Appellate Judge Mike Pinsky used to perform in elementary school musicals. No, really. But that still didn't make him cool.
Our reviews of High School Musical (Blu-Ray) (published February 17th, 2009), High School Musical: The Concert (published June 25th, 2007), and High School Musical: Two-Disc Remix Edition (published January 3rd, 2007) are also available.
"But inside I am stirring/Something strange is occurring/It's a secret I need to share"—Lyrics from "Stick to the Status Quo"
If you are between the ages of eight and fourteen, a member of that new and powerful demographic known as the "tween set," you can probably turn back now. You already know all about this movie.
Facts of the Case
If there ever was a textbook definition of a meet-cute, it is this one: basketball star Troy (Zac Efron) and shy math whiz Gabriella (Vanessa Anne Hudgens) find perfect harmony singing compulsory karaoke one night at a party. But their sparks are almost snuffed out, as their cliques at East High School demand they stay apart. Troy's basketball buddies, including his best friend Chad (Corbin Bleu) and pushy coach/father (Bart Johnson), need him to keep his head in the game for the upcoming championship. Gabriella's best friend Taylor (Monique Coleman) only wants Gabriella to focus on the scholastic decathlon. Teen drama queens Sharpay (Ashley Tisdale) and Ryan (Lucas Grabeel) want the two budding lovebirds out of the way before the big school musical. Can music bring everyone together for a happy ending?
This is the Disney Channel. What do you think?
I don't think I have to tell you the real reason people dance in musicals. Sex. Well, more accurately, the lack of sex. Dancing, like so many other things theatrical (like say, when a couple both light up cigarettes in an old movie), is code for sexual desire. If you can't get any—or at least can't show any on screen—you dance. (Except in John Woo movies, where violence substitutes for the freedom of dancing.)
I probably should not be reminding you of this while you watch High School Musical, Disney's surprise cable blockbuster. The film had modest ambitions when it premiered: director Kenny Ortega, who helmed the disjointed Newsies and choreographed Dirty Dancing (whose title should convince you of my point above) finally wanted to get back to the genre he loved most. For the last few years, since the failure of Newsies, Ortega has been stuck mostly directing Disney Channel fare for the tween set: harmless, peppy, upbeat shows for your young person with disposable income. At first glance, High School Musical, whose title couldn't be more generic if it tried, looks to be just another one of those pieces of Disney Channel filler.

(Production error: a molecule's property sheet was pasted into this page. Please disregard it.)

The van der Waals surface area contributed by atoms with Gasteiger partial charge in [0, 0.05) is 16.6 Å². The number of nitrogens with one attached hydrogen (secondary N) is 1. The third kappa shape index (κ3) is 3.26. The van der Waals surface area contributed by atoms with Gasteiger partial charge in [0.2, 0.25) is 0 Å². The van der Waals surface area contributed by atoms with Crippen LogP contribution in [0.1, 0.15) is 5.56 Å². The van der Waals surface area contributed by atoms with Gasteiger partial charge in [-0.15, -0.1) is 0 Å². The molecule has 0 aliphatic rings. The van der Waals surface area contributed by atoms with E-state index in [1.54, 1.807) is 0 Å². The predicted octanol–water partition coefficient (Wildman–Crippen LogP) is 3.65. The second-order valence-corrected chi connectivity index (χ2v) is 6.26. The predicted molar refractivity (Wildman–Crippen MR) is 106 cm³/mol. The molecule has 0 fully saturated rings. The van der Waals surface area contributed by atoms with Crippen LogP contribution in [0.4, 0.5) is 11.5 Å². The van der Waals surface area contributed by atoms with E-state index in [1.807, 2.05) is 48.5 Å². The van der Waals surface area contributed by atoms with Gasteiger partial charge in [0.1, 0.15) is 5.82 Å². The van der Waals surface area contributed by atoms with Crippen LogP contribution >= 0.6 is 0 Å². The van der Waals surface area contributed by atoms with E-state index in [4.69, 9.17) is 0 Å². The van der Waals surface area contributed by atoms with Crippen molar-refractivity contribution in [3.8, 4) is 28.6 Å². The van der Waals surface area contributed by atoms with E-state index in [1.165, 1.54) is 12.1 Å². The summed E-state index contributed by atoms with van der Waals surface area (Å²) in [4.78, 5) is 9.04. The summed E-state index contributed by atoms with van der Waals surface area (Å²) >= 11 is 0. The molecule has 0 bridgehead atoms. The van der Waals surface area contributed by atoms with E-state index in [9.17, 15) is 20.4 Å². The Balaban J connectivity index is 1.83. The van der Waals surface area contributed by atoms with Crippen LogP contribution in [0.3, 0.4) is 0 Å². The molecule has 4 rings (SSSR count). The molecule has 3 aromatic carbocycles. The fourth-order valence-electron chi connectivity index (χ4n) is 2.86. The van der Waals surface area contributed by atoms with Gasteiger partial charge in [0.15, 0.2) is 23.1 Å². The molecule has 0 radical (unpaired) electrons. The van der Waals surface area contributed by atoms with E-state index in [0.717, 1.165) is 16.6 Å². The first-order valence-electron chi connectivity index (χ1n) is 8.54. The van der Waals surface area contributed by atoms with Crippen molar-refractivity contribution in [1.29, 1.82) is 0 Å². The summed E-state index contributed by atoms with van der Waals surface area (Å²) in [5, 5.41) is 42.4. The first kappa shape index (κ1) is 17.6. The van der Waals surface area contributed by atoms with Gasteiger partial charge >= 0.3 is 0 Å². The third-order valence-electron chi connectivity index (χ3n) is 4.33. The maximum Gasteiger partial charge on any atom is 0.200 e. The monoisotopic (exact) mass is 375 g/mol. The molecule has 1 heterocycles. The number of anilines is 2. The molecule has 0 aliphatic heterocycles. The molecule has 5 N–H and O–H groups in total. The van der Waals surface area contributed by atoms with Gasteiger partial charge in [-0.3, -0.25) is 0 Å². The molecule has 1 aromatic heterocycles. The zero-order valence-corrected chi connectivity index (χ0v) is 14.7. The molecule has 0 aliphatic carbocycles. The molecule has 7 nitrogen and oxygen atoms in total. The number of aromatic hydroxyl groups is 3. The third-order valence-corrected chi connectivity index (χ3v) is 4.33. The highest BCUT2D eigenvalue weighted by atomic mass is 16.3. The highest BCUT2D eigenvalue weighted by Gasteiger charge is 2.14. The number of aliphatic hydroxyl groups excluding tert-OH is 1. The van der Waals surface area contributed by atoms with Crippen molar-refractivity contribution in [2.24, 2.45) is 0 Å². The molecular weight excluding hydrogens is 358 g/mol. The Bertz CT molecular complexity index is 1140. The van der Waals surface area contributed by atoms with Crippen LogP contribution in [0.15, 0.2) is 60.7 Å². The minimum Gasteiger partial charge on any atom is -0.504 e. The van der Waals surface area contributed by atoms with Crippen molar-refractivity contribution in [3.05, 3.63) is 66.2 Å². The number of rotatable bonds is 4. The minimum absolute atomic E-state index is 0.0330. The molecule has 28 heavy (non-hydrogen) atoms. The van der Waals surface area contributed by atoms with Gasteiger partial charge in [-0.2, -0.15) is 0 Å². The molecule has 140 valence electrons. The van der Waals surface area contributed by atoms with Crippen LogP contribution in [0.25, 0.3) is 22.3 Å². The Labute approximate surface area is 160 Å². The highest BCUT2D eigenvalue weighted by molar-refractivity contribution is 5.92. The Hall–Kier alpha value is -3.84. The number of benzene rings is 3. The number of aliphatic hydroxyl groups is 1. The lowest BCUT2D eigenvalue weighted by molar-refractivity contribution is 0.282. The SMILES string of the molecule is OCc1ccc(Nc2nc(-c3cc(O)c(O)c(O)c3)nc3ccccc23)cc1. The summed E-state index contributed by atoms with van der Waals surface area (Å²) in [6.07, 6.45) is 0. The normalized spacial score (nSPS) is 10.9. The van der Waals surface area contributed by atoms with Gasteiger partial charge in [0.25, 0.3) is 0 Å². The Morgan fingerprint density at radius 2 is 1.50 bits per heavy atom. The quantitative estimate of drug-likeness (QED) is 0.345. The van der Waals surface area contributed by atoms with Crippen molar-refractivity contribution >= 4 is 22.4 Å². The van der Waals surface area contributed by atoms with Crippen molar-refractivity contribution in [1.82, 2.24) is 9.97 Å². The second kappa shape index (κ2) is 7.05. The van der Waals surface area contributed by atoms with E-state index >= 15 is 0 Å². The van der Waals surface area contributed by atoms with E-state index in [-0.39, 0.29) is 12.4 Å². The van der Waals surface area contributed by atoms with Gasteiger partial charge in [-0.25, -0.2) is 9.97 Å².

In keeping with its generic title, the film features a fairly generic plot. Mismatched couple spends the movie avoiding one another. Friends keep them apart; circumstances force them to compete. In the last act, all is resolved. Boy meets girl; boy and girl fight; boy and girl get together. You can map out the plot points blindfolded. The leads themselves are appealing in a squeaky clean, harmlessly generic way too. They are all, well, cute. There is a cute nice boy (Troy), a cute bad boy (Chad), and a cute metrosexual boy (Ryan). Over on the other side, well, you know. There is the bubbly blonde (Sharpay), the sassy black girl (Taylor), and of course, the shy but smoky brunette in the lead (Gabriella). Oh, and add the pretty girl who tries to look like a boy (Kelsi, played by Olesya Rulin), so that she can unleash herself by the end of the movie. All the requisite cliques are represented: athletes, nerds, artistes—well, except for the stoners, who get only a couple of lines. Look for High School Musical 2: Freak and Geek Rock coming soon to cable, featuring the hit single, "Dude, I…Really…Whatever…Dude!"
The performers mostly come from Disney's stable of television actors, with the standard ethnic balance but no overt cultural difference. Only a brief opening scene in Gabriella's Hispanic household hints at anything other than a whitebread suburban life for all these kids, whatever their skin color. Zac Efron is somewhat bland as Troy; I'm guessing Disney did not want an overly masculine jock character to avoid scaring the girls. Vanessa Anne Hudgens, in spite of her age, has a natural smolder that the film tries to suppress to little avail. The rest of the cast members do what they have to do: look cute, deliver the funny, and boogie on cue.
And yes, the dancing in High School Musical is the ultimate substitute for sex. Troy and Gabriella moon over a karaoke microphone. Narcissistic Sharpay and Ryan avoid meaningful relationships with anyone else in school by focusing entirely on show biz. (In fact, the first time I saw the movie on television, I came in about halfway through and thought Sharpay and Ryan were supposed to be lovers rather than siblings.) Because everybody is jailbait, relationships at the film's climax are not solved with kissing—but with an even more ferocious dance explosion.
Sexuality is so sublimated in the film that even the flirtations come across as more innocent than they sound on paper. When Gabriella muses to Troy, "When I was singing like you, I felt like a girl," you can see her almost longing to escape the trap of a Disney Channel world where gender is just costuming. Troy responds, "You looked like one too." But the romantic longing is over quickly. After all, we wouldn't want to encourage these kids to feel things they aren't allowed to feel. So we need another musical number.